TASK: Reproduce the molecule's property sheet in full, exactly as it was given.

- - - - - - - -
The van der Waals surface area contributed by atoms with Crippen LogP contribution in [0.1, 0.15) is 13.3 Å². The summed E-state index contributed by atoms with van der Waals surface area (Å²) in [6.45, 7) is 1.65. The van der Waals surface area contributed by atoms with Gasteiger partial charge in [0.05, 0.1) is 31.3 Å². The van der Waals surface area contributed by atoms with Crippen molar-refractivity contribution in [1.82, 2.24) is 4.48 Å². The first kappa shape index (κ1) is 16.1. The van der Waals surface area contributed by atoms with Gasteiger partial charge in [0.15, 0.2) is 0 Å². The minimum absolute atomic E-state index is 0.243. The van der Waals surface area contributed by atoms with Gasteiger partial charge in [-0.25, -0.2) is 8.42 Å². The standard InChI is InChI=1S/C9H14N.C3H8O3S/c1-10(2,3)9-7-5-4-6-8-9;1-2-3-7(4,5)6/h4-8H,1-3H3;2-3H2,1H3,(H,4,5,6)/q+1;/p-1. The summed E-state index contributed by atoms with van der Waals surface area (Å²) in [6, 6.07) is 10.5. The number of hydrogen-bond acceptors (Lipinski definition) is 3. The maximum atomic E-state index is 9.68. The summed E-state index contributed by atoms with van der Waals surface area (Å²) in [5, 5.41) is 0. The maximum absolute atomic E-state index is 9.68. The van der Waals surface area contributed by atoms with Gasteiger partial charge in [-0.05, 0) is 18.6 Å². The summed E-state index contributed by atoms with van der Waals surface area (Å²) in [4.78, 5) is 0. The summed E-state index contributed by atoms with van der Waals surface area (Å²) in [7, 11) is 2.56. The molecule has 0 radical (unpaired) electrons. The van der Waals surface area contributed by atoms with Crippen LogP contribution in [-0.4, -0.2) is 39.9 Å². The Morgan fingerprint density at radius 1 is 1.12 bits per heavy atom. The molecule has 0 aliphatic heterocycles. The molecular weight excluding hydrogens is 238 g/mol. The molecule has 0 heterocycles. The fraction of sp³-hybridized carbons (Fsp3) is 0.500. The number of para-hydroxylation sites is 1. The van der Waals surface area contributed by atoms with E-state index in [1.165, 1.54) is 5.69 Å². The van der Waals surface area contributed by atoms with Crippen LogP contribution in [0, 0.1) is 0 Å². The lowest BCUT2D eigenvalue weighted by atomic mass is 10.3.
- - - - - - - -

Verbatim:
The van der Waals surface area contributed by atoms with Crippen LogP contribution in [0.1, 0.15) is 13.3 Å². The summed E-state index contributed by atoms with van der Waals surface area (Å²) in [6.45, 7) is 1.65. The van der Waals surface area contributed by atoms with Gasteiger partial charge in [0.05, 0.1) is 31.3 Å². The van der Waals surface area contributed by atoms with Crippen molar-refractivity contribution in [1.82, 2.24) is 4.48 Å². The first kappa shape index (κ1) is 16.1. The van der Waals surface area contributed by atoms with Gasteiger partial charge in [0.15, 0.2) is 0 Å². The minimum absolute atomic E-state index is 0.243. The van der Waals surface area contributed by atoms with Gasteiger partial charge in [-0.25, -0.2) is 8.42 Å². The standard InChI is InChI=1S/C9H14N.C3H8O3S/c1-10(2,3)9-7-5-4-6-8-9;1-2-3-7(4,5)6/h4-8H,1-3H3;2-3H2,1H3,(H,4,5,6)/q+1;/p-1. The summed E-state index contributed by atoms with van der Waals surface area (Å²) in [6, 6.07) is 10.5. The number of hydrogen-bond acceptors (Lipinski definition) is 3. The maximum atomic E-state index is 9.68. The summed E-state index contributed by atoms with van der Waals surface area (Å²) in [5, 5.41) is 0. The maximum absolute atomic E-state index is 9.68. The van der Waals surface area contributed by atoms with Gasteiger partial charge in [-0.05, 0) is 18.6 Å². The summed E-state index contributed by atoms with van der Waals surface area (Å²) in [4.78, 5) is 0. The summed E-state index contributed by atoms with van der Waals surface area (Å²) in [7, 11) is 2.56. The molecule has 0 radical (unpaired) electrons. The van der Waals surface area contributed by atoms with Crippen LogP contribution in [-0.4, -0.2) is 39.9 Å². The Morgan fingerprint density at radius 1 is 1.12 bits per heavy atom. The molecule has 0 aliphatic heterocycles. The molecular weight excluding hydrogens is 238 g/mol. The molecule has 0 heterocycles. The fraction of sp³-hybridized carbons (Fsp3) is 0.500. The number of para-hydroxylation sites is 1. The van der Waals surface area contributed by atoms with E-state index in [1.165, 1.54) is 5.69 Å². The van der Waals surface area contributed by atoms with Crippen LogP contribution in [0, 0.1) is 0 Å². The lowest BCUT2D eigenvalue weighted by atomic mass is 10.3.